Wednesday, July 23, 2014
2015 AALS Panel Call For Papers: The Law of Resilient Cities: State and Local Adaptation to Climate Change
I'm guessing blog readers are probably tired of my posts over the past year about Idaho's Resilient Cities symposium; rest assured, this post has nothing to do with the event I advised last year in Idaho!
This is an entirely new resilient cities CFP for an event to be held at the 2015 AALS conference. From Alice Kaswan:
Michelle Wilde Anderson (Chair of the AALS State and Local Government Section) and Alice Kaswan (Chair of the Environmental Law Section) are seeking proposals for speakers on our sections’ joint panel on “The Law of Resilient Cities: State and Local Adaptation to Climate Change” at the January 2015 AALS meeting in Washington, D.C. The panel session is scheduled for Saturday morning, January 3, 2015, at 10:30.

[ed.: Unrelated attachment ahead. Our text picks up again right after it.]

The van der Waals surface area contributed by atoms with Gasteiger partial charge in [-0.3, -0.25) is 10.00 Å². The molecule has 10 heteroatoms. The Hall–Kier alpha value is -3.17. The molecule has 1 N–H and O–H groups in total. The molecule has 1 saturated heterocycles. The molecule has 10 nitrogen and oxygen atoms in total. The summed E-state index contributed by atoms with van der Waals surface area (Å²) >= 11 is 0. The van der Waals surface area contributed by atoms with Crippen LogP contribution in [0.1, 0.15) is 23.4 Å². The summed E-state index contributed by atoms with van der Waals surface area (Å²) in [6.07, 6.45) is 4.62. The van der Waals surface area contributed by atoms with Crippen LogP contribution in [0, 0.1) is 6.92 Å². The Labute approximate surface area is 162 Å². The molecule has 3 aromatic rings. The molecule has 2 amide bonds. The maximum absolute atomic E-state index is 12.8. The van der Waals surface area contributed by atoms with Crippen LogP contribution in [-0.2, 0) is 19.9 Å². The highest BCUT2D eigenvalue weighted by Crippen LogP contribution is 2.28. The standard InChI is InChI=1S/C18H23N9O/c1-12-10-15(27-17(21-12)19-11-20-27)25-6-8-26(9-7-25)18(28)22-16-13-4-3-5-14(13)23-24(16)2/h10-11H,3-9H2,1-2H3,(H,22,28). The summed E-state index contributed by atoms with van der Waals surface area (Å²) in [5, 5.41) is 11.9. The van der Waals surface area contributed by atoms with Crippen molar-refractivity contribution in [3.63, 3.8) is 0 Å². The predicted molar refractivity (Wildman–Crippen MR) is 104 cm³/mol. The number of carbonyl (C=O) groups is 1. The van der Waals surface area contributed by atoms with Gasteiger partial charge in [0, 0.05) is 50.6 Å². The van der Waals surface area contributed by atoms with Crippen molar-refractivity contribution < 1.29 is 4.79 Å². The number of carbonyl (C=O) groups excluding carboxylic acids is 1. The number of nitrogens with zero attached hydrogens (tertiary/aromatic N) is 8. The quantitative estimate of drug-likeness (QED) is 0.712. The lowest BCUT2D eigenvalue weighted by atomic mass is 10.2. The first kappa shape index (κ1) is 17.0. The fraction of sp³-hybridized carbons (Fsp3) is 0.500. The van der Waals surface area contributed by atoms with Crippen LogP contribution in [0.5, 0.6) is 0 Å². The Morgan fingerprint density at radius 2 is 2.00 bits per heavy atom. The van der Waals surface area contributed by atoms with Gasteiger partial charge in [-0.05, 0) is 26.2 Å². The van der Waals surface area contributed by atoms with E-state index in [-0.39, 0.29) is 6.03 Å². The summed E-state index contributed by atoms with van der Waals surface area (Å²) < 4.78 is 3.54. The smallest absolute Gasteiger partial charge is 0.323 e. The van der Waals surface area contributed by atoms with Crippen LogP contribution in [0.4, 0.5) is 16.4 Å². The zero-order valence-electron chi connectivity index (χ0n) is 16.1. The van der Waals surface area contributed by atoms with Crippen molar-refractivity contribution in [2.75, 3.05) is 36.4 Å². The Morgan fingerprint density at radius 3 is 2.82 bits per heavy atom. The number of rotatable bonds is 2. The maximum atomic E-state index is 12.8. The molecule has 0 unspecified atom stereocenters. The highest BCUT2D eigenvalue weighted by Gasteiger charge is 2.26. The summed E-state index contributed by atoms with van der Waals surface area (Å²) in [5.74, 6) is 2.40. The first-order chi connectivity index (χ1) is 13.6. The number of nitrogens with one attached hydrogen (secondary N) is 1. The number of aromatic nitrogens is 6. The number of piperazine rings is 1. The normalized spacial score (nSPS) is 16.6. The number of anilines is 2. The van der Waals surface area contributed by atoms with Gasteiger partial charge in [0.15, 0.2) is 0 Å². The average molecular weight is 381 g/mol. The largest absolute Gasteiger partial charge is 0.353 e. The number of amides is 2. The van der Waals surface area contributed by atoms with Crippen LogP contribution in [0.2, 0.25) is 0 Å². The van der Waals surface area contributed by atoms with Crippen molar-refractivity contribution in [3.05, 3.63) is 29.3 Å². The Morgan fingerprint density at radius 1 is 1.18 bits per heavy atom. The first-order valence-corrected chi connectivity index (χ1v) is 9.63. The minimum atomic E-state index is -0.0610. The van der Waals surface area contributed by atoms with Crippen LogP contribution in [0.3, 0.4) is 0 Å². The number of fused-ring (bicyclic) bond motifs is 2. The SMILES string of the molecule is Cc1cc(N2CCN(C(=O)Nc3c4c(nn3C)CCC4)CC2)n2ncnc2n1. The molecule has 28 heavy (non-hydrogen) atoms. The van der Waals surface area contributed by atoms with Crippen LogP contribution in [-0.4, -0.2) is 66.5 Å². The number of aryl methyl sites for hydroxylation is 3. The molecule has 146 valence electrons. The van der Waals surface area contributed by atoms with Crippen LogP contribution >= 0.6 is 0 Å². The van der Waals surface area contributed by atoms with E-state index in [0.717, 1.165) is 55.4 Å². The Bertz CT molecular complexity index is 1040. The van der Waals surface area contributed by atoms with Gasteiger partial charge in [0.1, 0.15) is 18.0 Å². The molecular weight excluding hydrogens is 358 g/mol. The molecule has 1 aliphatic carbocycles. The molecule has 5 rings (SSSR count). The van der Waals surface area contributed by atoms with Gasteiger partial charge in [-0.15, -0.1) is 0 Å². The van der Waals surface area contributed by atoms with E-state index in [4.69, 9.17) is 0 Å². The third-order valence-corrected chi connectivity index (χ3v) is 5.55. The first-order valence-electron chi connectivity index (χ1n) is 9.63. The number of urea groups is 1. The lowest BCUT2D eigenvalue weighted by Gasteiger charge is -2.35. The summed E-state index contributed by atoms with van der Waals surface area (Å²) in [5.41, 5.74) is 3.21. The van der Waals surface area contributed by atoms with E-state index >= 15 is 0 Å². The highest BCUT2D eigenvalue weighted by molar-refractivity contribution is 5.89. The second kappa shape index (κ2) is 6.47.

We have anchored the panel with two confirmed speakers: Vicki Arroyo of the Georgetown Law Center and Tony Arnold of the University of Louisville. We are soliciting proposals for the last two speaking slots. We know that many section members have tremendous insight and expertise in this area and look forward to hearing your ideas.
Here is a more detailed description of the panel:
The Law of Resilient Cities: State and Local Adaptation to Climate Change: As wild storms, flooding rivers, rising seas, droughts, heat, and fire jeopardize our communities, how should the legal academy respond? Last year, at the 2014 AALS meeting, speakers from the environmental law section field trip spoke from the trenches about the challenges facing New York and New York City’s monumental effort to plan and build a more resilient city that can withstand the changes to be wrought by climate change. This year, we bring together scholars and clinicians of state and local government law and of environmental law to take the next step: to share perspectives on how governmental institutions at every level can evolve to create effective and equitable responses to the profound challenges posed by climate change adaptation.
Stephen R. Miller